The Night Gardener is the second novel from Jonathan Auxier (check out his fantastic blog The Scop) with perfectly creepy cover art by Patrick Arrasmith. Auxier's first book, Peter Nimble and His Fantastic Eyes, an excellent story that reads like a cross between Peter Pan and Treasure Island with a bit of Dickensian drama thrown in for good measure. With The Night Gardener, Auxier has set out to tell a scary story and, with his extensive knowledge of classic children's literature, including a wife who is a Victorian scholar, he does a fine job. As Auxier tells us in the Author's Note, The Night Gardener was inspired by many literary sources including Ray Bradbury's Something Wicked This Way Comes, The Secret Garden and a speech delivered by J.M. Barrie titled "Courage" that is about a walking stick, a storyteller and what it means to fight for peace. These all come together to create a story that is creepy and frightening but also rich with unforgettable characters and compelling questions about the difference between (and importance of) storytelling and lies.
Auxier begins The Night Gardener, which is divided into the parts titled Arrivals, Pursuits and Departures, with a quote from Milton's Paradise Lost and another from Aesop. Then we meet the red headed Molly and her younger brother with the twisted leg, Kip and the walking stick carved by his Da that he calls Courage. They are headed down a bleak road on a crisp October day in a cart pulled by the barely cooperative Galileo that Molly insists she bought from a fish monger who was "joining the navy to fight giant squids." They are looking for the Windsor estate where Molly has been hired to work as a maid, but every person they ask for directions along the way tells them that they are headed toward their deaths in the "sourwoods." Molly is a gifted storyteller, but she has been using her talents of late to tell lies to take the edge off and protect Kip from the sad truth of the bleak future they face since they lost their parents in a shipwreck while leaving a famine blighted Ireland in search of a better life. Molly has told Kip all sorts of stories about where her parents are and what they are up to. However, her good intentions ultimately prove to be her downfall.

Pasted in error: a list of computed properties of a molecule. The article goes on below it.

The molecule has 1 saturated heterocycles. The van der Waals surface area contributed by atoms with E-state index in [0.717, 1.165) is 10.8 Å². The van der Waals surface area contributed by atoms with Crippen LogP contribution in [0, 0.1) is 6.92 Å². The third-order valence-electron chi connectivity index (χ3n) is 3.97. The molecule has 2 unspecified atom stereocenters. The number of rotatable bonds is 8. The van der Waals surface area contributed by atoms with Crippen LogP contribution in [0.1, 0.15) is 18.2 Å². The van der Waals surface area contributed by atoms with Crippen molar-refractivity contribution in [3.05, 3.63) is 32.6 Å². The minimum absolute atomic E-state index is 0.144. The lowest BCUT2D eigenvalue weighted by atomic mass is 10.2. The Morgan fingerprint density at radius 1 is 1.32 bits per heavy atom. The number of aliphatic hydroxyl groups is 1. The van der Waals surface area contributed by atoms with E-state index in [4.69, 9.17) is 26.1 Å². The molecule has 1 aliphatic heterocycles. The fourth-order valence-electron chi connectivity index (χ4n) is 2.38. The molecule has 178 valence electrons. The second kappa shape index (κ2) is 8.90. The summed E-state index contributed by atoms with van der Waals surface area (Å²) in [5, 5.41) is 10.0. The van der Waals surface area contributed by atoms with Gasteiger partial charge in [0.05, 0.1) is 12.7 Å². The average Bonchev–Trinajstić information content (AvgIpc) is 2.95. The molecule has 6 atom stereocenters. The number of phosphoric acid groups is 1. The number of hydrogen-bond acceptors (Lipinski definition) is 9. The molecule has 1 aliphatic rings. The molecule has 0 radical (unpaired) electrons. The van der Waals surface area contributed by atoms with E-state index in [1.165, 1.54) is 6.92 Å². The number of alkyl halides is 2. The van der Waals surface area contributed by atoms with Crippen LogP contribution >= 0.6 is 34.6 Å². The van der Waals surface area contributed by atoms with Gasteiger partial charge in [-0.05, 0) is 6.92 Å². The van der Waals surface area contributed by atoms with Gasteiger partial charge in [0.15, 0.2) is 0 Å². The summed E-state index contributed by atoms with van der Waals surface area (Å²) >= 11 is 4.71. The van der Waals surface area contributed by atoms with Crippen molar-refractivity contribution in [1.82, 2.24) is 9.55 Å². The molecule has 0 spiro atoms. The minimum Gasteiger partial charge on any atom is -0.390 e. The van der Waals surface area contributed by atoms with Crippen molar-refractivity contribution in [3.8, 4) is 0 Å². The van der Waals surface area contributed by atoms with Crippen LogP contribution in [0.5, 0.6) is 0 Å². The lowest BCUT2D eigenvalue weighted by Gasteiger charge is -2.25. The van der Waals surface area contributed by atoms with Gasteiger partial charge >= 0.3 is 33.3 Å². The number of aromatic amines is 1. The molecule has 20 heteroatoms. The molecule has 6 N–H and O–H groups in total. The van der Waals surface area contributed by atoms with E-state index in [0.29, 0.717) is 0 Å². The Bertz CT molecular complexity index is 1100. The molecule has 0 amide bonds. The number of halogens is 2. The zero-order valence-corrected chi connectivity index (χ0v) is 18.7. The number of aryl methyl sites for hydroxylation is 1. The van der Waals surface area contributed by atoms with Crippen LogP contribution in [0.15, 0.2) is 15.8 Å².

Molly and Kip reach the Windsor estate - which is on an island of sorts - to find a grimly decaying mansion that is being invaded by an enormous, gnarled, tree. Molly's new mistress wants to turn her away but settles for being frosty and demanding. Her children, the pudgy and cruel Alistair and his playful, story loving little sister Penny make Molly and Kip's lives alternately miserable and bright. At night, Molly hears the occupants of the house moaning in their sleep and finds muddy footprints and windblown leaves throughout the house each morning. The roots of the tree hold secrets as well, as Kip discovers when he falls into a grave-like hole nearby and the fingerlike roots begin to wrap themselves around him. Molly watches as the elusive Bertrand Windsor sells off all valuables of the estate, badgered by two Cockney baddies who make repeated visits to the manor. When Molly discovers the dark secrets of the tree and the Night Gardener who tends to it and why it is the toll it is taking on the Windsor family it's almost too late. But, Hester Kettle, a canny old traveling professional storyteller that the siblings first met on the road as they headed toward the sourwoods, reappears and changes the chain of events and the lives of Molly and Kip.
As the story draws to a close, Molly finally realize the answer to a question that Hester put to her early on - what is the difference between a story and a lie? "I think I figured it out," she says to Kip after an embrace with Kip that is "strength upon strength" and not the usual coddling, "a story helps folks face the world, even when it frightens 'em. A lie does the opposite. It helps you hide." This isn't just a sentiment that Auxier throws out at the end of the story to tie it up. He is a thoughtful, gifted writer and the questions of lies and stories, crutches and comfort, facing fears or hiding from them are threads that run throughout The Night Gardener making it the kind of book, like The Secret Garden, that is universal and unforgettable.
Source: Review Copy